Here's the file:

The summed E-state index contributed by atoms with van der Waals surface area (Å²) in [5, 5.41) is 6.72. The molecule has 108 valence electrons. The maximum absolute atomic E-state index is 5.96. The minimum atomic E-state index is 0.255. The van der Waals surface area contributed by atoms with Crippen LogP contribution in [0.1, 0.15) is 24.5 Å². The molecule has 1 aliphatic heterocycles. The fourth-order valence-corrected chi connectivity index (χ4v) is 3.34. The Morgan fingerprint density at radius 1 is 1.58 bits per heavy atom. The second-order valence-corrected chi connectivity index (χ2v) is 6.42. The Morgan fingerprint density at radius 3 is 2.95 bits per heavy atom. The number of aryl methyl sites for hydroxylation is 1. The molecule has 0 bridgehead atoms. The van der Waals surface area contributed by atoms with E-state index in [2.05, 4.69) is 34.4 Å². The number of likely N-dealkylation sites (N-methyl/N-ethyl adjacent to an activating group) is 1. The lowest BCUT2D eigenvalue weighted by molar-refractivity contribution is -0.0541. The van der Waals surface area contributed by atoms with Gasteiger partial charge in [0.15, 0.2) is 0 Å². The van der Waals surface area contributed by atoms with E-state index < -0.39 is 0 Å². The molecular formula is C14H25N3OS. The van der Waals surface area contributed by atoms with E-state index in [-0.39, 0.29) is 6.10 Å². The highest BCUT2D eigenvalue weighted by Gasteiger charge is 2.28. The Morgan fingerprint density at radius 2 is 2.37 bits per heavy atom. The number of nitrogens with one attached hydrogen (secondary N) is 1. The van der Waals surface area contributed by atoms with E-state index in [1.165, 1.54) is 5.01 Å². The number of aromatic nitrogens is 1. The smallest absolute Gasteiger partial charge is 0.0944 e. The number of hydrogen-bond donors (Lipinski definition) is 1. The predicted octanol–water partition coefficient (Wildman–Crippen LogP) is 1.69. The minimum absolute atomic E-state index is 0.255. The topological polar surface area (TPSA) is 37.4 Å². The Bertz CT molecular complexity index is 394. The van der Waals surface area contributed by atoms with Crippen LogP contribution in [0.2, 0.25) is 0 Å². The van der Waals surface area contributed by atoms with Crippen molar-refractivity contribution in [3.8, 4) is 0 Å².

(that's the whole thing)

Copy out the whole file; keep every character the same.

The summed E-state index contributed by atoms with van der Waals surface area (Å²) in [5, 5.41) is 6.72. The molecule has 108 valence electrons. The maximum absolute atomic E-state index is 5.96. The minimum atomic E-state index is 0.255. The van der Waals surface area contributed by atoms with Crippen LogP contribution in [0.1, 0.15) is 24.5 Å². The molecule has 1 aliphatic heterocycles. The fourth-order valence-corrected chi connectivity index (χ4v) is 3.34. The Morgan fingerprint density at radius 1 is 1.58 bits per heavy atom. The second-order valence-corrected chi connectivity index (χ2v) is 6.42. The Morgan fingerprint density at radius 3 is 2.95 bits per heavy atom. The number of aryl methyl sites for hydroxylation is 1. The molecule has 0 bridgehead atoms. The van der Waals surface area contributed by atoms with E-state index in [2.05, 4.69) is 34.4 Å². The number of likely N-dealkylation sites (N-methyl/N-ethyl adjacent to an activating group) is 1. The lowest BCUT2D eigenvalue weighted by molar-refractivity contribution is -0.0541. The van der Waals surface area contributed by atoms with Gasteiger partial charge in [0.15, 0.2) is 0 Å². The van der Waals surface area contributed by atoms with E-state index < -0.39 is 0 Å². The molecular formula is C14H25N3OS. The van der Waals surface area contributed by atoms with E-state index in [-0.39, 0.29) is 6.10 Å². The highest BCUT2D eigenvalue weighted by Gasteiger charge is 2.28. The Morgan fingerprint density at radius 2 is 2.37 bits per heavy atom. The number of nitrogens with one attached hydrogen (secondary N) is 1. The van der Waals surface area contributed by atoms with E-state index in [1.165, 1.54) is 5.01 Å². The number of aromatic nitrogens is 1. The smallest absolute Gasteiger partial charge is 0.0944 e. The number of hydrogen-bond donors (Lipinski definition) is 1. The predicted octanol–water partition coefficient (Wildman–Crippen LogP) is 1.69. The minimum absolute atomic E-state index is 0.255. The topological polar surface area (TPSA) is 37.4 Å². The Bertz CT molecular complexity index is 394. The van der Waals surface area contributed by atoms with Crippen LogP contribution in [0.2, 0.25) is 0 Å². The van der Waals surface area contributed by atoms with Crippen molar-refractivity contribution in [3.8, 4) is 0 Å².